Friday, December 21, 2012

Washington City's Proposed Changes in Zoning Medical Marijuana Businesses Causes Uproar

Proposed zoning changes for medical marijuana facilities in Everett, Wash. have access advocated up in arms. The proposed law would allow the city to close medical marijuana operations on nuisance grounds, but would allow collective farms to conduct business in parts of the town designated as industrial, away from its residential areas.

Despite the fact that marijuana is legal in Washington for medicinal and recreational purposes, Everett's city council is worried about the federal government closing the medical pot businesses.

"We want to make sure we are honoring state law. We also want to make sure that the federal law is not going to put us in a bad situation," said Everett city spokesperson Kate Reardon told KOMO News.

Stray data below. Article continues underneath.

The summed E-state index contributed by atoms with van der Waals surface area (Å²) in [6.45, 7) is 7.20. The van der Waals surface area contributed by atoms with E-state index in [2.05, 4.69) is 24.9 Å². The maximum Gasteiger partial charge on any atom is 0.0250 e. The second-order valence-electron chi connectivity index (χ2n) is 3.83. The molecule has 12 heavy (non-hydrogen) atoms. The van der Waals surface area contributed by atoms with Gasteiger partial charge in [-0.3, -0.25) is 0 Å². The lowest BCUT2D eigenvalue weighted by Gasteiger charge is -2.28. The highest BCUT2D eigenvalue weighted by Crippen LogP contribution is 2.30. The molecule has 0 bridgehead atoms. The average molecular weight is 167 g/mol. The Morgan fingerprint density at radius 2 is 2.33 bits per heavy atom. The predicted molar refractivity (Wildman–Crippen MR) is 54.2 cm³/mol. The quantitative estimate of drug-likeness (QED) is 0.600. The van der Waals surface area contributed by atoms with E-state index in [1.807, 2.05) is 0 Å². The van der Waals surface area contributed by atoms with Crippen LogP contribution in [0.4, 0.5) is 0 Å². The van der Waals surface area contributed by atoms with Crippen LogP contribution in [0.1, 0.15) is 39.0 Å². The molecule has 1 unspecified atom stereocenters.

However, the city's justification does not satisfy medical marijuana users who are protesting the proposed changes. "Why is is fair for someone in Seattle or Shoreline to have that right, or the corner store, when these people in Everett can't? It's just not fair," said Jeremy Kelsey of the Medical Marijuana Patients' Network.

Wednesday, December 19, 2012

Medical Marijuana User Faces Termination of Housing Benefits — In Colorado (as in Pot-is-Legal-in-Colorado Colorado)

A Longmont, Colorado woman is facing termination of her Section 8 benefits because of her use of medical marijuana — despite the fact that the state was one of two that recently legalized recreational use of the drug, Denver NBC affiliate 9News reports.

Ashley Weber, who was paralyzed because of a drunk driver, depends on the monthly check from the Longmont Housing Authority to rent a house for herself and her three year old son. It also provided the funds that made her bathroom wheelchair accessible.